In some ways, Penelope was establishing her own grief time table – which I wholeheartedly support. And I imagine the process of weaving and the repetition of motion, not to mention the satisfaction of creating something for a loved one, would be really cathartic. So, it’s easy to understand why she would spend her days weaving. However, Penelope then spent her nights unraveling most of the work she did during the day; because her motivation was not only about catharsis. Her weaving was not only a way to deal with her own grief (and all the emotions that come with the stages of grief); it was also part of her elaborate plan to trick her 108 suitors so she didn’t have to remarry.

Penelope used whatever agency she had to deal with a challenging and emotionally charged situation and an uncertain future; to take care of herself and do it on her timetable; and to do it (one could argue) in a way that causes the least amount of suffering to those around her. Some critics think of Penelope as being weak in mind and character; pointing to moments when she seems to waiver between meeting the suitors (or not meeting the suitors) and moments when she just wants to give up on life. But, I think these moments just point to her humanity. After all, who hasn’t questioned what would be the best thing to do when in a challenging and emotionally charged situation, facing an uncertain future? Furthermore, a lot of people find themselves in situations where they are not sure they can go on – or are not sure they want to go on. That’s why such moments are part of the Hero’s Journey/Cycle. And, to be clear, Penelope is one of the hero’s of the story specifically because of the way she dealt with her mental and emotional health.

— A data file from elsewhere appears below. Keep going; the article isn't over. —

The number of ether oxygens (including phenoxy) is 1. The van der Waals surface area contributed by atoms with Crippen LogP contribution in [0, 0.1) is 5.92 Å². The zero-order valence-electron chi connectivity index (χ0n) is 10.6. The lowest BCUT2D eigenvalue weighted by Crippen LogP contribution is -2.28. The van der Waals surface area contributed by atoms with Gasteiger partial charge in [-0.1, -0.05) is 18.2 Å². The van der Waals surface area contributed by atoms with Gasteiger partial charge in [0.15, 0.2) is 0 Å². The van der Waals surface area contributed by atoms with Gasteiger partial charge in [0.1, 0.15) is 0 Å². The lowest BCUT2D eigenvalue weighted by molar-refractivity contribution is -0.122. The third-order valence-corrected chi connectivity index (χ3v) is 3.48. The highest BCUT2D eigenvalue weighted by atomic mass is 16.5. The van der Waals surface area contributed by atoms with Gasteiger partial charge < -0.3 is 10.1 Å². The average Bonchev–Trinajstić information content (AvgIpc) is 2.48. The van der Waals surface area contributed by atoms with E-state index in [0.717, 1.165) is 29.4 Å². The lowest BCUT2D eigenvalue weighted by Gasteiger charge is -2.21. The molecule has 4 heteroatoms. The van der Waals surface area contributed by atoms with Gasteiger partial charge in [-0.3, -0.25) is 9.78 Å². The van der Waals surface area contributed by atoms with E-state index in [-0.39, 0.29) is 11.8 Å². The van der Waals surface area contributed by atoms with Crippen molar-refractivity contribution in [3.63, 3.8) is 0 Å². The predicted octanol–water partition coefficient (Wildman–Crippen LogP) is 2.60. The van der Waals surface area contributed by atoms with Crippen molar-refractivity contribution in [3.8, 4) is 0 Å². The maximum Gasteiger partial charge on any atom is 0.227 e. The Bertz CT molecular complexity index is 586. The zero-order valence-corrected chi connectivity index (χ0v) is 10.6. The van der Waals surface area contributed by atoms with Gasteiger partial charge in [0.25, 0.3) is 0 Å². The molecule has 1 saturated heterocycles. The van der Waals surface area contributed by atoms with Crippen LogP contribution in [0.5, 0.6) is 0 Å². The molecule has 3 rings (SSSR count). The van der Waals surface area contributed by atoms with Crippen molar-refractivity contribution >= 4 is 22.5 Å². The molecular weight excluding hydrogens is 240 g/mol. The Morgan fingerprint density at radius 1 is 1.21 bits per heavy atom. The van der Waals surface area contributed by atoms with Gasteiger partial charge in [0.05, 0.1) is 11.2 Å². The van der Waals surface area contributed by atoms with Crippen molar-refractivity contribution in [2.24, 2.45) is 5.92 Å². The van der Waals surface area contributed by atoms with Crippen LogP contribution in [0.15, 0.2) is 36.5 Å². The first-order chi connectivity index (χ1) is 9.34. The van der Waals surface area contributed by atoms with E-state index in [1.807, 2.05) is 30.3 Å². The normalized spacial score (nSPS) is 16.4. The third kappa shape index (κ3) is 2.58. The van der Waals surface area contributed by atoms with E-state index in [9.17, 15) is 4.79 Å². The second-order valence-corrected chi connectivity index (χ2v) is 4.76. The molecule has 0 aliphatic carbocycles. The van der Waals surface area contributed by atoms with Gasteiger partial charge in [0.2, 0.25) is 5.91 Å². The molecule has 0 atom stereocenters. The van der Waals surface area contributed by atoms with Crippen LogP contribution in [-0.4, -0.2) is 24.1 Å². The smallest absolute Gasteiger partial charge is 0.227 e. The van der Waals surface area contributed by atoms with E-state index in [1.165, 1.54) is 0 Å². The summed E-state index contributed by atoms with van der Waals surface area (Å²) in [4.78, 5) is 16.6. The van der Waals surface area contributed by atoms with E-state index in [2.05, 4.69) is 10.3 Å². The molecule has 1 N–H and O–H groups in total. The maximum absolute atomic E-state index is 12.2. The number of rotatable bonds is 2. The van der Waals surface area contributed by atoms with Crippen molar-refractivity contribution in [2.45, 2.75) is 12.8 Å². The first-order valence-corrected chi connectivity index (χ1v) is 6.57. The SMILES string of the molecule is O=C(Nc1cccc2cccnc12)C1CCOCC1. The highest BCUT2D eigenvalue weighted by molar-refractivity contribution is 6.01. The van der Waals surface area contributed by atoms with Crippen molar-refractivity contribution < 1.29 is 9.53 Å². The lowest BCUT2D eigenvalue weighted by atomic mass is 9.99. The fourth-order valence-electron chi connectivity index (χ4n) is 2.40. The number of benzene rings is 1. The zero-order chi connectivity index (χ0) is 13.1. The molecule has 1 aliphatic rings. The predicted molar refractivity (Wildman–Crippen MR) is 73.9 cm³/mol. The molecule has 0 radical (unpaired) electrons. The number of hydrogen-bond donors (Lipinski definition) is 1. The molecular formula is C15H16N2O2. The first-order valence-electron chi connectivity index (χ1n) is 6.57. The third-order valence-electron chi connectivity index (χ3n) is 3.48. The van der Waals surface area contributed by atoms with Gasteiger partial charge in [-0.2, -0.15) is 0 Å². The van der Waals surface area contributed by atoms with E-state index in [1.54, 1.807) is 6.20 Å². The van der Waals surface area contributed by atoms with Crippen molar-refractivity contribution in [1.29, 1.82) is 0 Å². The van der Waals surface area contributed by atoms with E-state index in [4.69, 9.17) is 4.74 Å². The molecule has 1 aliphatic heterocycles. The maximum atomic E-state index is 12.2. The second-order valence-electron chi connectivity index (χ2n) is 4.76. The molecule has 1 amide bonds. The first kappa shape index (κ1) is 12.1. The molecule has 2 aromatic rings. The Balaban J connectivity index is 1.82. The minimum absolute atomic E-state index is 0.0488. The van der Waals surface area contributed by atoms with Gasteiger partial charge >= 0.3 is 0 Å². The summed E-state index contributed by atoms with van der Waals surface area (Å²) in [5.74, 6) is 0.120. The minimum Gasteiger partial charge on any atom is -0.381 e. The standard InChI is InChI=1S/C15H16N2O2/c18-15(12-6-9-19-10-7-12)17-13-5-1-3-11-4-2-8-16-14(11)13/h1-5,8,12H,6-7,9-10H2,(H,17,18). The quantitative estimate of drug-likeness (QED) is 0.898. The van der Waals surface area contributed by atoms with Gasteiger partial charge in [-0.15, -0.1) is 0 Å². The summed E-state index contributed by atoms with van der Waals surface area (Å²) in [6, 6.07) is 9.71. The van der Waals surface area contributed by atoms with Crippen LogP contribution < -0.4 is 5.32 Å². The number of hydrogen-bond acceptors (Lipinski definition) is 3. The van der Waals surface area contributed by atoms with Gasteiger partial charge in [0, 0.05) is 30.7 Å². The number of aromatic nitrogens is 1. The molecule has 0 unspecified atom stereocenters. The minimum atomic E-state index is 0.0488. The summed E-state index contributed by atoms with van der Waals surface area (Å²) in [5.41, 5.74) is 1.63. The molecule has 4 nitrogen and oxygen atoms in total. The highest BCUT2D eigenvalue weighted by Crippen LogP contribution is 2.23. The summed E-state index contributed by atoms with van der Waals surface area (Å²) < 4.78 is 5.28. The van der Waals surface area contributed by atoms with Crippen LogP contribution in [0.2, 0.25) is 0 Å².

So, yes, I’ve been thinking about Penelope and how she came up with a plan to take care of herself (and her son), on her timetable, and in a way that created as little suffering as possible. I’ve been thinking about Odysseus’ journey home and all the emotions the couple experienced – even some that are not explicitly stated in the text – and how the emotional roller coasters they experienced are similar to the ones so many people around the world have been experiencing during the pandemic: anger, fear, depression, despair, sadness, grief, a sense of isolation, disillusionment, acceptance, etc. Even the bargaining in the Odyssey mirrors the bargaining we have all been doing individually and collectively. Finally, I’ve been thinking about the original meaning of “redux” and how one’s journey (back) to mental and emotional wellness is they journey to being at home in one’s own skin.

“I thought, as I wiped my eyes on the corner of my apron:
Penelope did this too.
And more than once: you can’t keep weaving all day
And undoing it all through the night;
Your arms get tired, and the back of your neck gets tight;
And along towards morning, when you think it will never be light,
And your husband has been gone, and you don’t know where, for years.
Suddenly you burst into tears;
There is simply nothing else to do.”